Trinity. Madonna and Child (diptych) by Robert Kampen

Trinity. Madonna and Child (diptych) by Robert Kampen

A small oak folding, on the left wing of which is depicted “Trinity”, on the right – “Madonna and Child”, was executed in the 30s of the XV century, in the period of the rise and flowering of Dutch painting. Currently, most researchers identify his author with the painter Robert Kampen, who worked in the city of Turn. Initially, the creator of the diptych was conventionally called the Master with a mousetrap, then the Master of the altar of Merode and, finally, the Master of the Flemal altar or simply the Flemal master. The latter name arose from the erroneous assumption that the artist’s

main work was written for the abbey of Flemal.

The Hermitage diptych is a monument of a transitional era, in which innovations are combined with the conservative traditions of the past. The image of the “Trinity”, symbolic and abstract, is based on the icon-painting scheme worked out in the previous era. The figures seem frozen and angular. The god who sits on the throne is cut off from all earthly things, full of greatness and solemnity. In the “Madonna with the Child” there is almost nothing traditionally icon-painting. Madonna – a young Dutch woman, with simple and even rude features. She swaddles the baby, and not to bother him with the touch of a cold hand, he warms the palm of the fireplace.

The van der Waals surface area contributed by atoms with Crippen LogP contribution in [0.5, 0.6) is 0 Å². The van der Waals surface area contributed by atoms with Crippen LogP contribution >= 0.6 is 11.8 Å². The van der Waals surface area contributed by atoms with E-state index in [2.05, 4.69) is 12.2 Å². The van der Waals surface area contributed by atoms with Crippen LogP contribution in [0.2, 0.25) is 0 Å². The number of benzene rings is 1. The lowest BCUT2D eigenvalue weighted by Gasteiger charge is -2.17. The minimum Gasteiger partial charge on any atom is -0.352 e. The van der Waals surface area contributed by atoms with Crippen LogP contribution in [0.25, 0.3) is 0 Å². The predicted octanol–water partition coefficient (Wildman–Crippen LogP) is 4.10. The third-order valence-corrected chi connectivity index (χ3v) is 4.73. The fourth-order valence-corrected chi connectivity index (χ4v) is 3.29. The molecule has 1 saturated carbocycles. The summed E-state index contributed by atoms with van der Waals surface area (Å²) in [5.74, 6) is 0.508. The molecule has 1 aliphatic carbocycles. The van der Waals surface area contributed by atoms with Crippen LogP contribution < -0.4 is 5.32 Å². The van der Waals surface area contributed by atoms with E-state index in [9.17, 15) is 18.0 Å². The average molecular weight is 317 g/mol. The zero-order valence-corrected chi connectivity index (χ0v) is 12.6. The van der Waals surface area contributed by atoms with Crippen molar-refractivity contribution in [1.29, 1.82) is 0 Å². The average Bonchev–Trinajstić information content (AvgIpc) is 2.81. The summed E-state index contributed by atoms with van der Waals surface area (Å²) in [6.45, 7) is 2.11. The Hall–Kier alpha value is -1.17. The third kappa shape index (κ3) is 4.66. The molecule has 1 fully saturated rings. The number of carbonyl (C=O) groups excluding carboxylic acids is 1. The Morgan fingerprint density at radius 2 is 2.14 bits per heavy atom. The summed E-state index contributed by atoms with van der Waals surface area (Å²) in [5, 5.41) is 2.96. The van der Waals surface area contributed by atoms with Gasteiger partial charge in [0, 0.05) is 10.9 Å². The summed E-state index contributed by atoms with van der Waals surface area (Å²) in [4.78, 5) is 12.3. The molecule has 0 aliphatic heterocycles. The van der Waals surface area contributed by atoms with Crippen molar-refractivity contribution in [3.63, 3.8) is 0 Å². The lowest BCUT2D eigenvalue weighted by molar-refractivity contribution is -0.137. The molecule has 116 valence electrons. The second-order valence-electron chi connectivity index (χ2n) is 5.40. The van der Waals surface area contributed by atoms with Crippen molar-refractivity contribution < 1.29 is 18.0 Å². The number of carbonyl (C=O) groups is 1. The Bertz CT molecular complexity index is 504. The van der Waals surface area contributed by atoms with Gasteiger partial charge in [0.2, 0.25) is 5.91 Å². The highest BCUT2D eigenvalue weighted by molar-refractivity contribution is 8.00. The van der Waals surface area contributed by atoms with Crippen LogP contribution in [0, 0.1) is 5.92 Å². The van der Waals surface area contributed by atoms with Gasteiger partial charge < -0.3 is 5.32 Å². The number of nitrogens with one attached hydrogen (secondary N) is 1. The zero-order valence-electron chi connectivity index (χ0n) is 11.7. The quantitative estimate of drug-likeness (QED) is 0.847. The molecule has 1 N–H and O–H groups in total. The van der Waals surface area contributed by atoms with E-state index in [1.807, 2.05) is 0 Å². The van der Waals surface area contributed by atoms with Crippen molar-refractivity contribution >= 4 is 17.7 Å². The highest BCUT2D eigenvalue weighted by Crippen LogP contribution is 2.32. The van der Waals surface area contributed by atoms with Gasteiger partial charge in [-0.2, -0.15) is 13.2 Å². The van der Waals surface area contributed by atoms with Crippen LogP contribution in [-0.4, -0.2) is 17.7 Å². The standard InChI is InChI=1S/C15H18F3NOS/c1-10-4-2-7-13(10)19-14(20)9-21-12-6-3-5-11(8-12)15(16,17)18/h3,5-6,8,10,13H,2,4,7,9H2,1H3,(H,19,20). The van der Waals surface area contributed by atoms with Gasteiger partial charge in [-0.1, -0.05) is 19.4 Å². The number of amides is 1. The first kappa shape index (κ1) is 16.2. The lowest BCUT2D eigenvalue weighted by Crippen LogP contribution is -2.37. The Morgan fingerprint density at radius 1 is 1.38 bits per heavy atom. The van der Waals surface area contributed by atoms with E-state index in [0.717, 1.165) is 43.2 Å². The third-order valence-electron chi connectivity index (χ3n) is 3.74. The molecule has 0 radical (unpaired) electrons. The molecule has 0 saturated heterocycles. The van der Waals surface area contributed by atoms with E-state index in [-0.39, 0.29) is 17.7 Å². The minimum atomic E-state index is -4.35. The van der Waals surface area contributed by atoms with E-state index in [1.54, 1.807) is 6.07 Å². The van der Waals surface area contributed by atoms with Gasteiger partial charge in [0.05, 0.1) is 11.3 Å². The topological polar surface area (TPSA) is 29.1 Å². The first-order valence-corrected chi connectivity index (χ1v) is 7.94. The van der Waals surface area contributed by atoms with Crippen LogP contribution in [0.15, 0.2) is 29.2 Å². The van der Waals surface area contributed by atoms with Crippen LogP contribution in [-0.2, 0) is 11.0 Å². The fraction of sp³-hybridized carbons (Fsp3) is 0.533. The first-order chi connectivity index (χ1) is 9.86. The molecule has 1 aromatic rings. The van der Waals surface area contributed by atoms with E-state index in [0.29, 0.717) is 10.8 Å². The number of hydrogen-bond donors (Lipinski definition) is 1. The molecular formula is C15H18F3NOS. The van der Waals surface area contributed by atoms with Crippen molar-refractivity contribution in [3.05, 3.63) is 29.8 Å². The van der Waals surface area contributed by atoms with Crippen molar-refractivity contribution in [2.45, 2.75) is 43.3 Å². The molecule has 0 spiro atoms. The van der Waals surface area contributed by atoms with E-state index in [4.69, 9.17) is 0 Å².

The scene is imbued with the poetry of a quiet, everyday life, the mood of tranquility, hospitality and coziness. The picture gives an idea of the situation in which the Dutch burghers of the 15th century lived. The artist wrote out the smallest details and, admiring each thing, managed to convey their texture, volume, density, weight. The objects appear before us in all tangible concreteness: we see how the bronze of the laver shines, how a white towel is starched; We feel how soft the fur is, how the caps of the numerous nails that fasten the shutters of the window are emitted; we feel a faint glint of stone floor tiles. Creating a diptych, Robert Kampen successfully used Yan’s fan-fired Eikom technique of oil painting. “Trinity” and “Madonna and Child” are distinguished by the extraordinary beauty of color, the basis of which are cold, red and blue colors. Diptych entered the museum in 1845 from the collection of DP Tatishchev in St. Petersburg.

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